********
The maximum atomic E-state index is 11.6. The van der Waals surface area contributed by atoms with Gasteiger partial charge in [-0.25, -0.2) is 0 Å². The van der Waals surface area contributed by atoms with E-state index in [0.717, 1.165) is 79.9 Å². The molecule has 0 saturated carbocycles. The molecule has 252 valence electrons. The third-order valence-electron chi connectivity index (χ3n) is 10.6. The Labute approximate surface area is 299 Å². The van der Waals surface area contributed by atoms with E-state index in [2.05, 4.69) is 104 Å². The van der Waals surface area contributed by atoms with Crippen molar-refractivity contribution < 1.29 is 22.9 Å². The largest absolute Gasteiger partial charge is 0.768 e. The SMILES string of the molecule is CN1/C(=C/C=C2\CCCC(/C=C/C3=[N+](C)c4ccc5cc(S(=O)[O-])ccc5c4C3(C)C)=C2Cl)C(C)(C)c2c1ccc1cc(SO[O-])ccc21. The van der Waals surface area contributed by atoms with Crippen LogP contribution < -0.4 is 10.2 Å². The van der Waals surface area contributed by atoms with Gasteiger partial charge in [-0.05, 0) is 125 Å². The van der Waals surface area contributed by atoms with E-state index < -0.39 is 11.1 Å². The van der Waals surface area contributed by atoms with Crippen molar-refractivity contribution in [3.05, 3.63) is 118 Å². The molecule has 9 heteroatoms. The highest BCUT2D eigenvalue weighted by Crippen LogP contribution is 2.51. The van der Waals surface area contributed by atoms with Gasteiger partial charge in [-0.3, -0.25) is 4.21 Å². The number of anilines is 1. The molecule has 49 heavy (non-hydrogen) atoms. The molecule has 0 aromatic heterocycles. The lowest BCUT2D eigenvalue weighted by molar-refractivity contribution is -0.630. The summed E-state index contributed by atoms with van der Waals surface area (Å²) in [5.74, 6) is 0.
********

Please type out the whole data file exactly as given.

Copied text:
The maximum atomic E-state index is 11.6. The van der Waals surface area contributed by atoms with Gasteiger partial charge in [-0.25, -0.2) is 0 Å². The van der Waals surface area contributed by atoms with E-state index in [0.717, 1.165) is 79.9 Å². The molecule has 0 saturated carbocycles. The molecule has 252 valence electrons. The third-order valence-electron chi connectivity index (χ3n) is 10.6. The Labute approximate surface area is 299 Å². The van der Waals surface area contributed by atoms with E-state index in [2.05, 4.69) is 104 Å². The van der Waals surface area contributed by atoms with Crippen molar-refractivity contribution < 1.29 is 22.9 Å². The largest absolute Gasteiger partial charge is 0.768 e. The SMILES string of the molecule is CN1/C(=C/C=C2\CCCC(/C=C/C3=[N+](C)c4ccc5cc(S(=O)[O-])ccc5c4C3(C)C)=C2Cl)C(C)(C)c2c1ccc1cc(SO[O-])ccc21. The van der Waals surface area contributed by atoms with Crippen LogP contribution < -0.4 is 10.2 Å². The van der Waals surface area contributed by atoms with Gasteiger partial charge in [-0.05, 0) is 125 Å². The van der Waals surface area contributed by atoms with E-state index < -0.39 is 11.1 Å². The van der Waals surface area contributed by atoms with Crippen molar-refractivity contribution in [3.05, 3.63) is 118 Å². The molecule has 9 heteroatoms. The highest BCUT2D eigenvalue weighted by Crippen LogP contribution is 2.51. The van der Waals surface area contributed by atoms with Gasteiger partial charge in [-0.3, -0.25) is 4.21 Å². The number of anilines is 1. The molecule has 49 heavy (non-hydrogen) atoms. The molecule has 0 aromatic heterocycles. The lowest BCUT2D eigenvalue weighted by molar-refractivity contribution is -0.630. The summed E-state index contributed by atoms with van der Waals surface area (Å²) in [5.74, 6) is 0.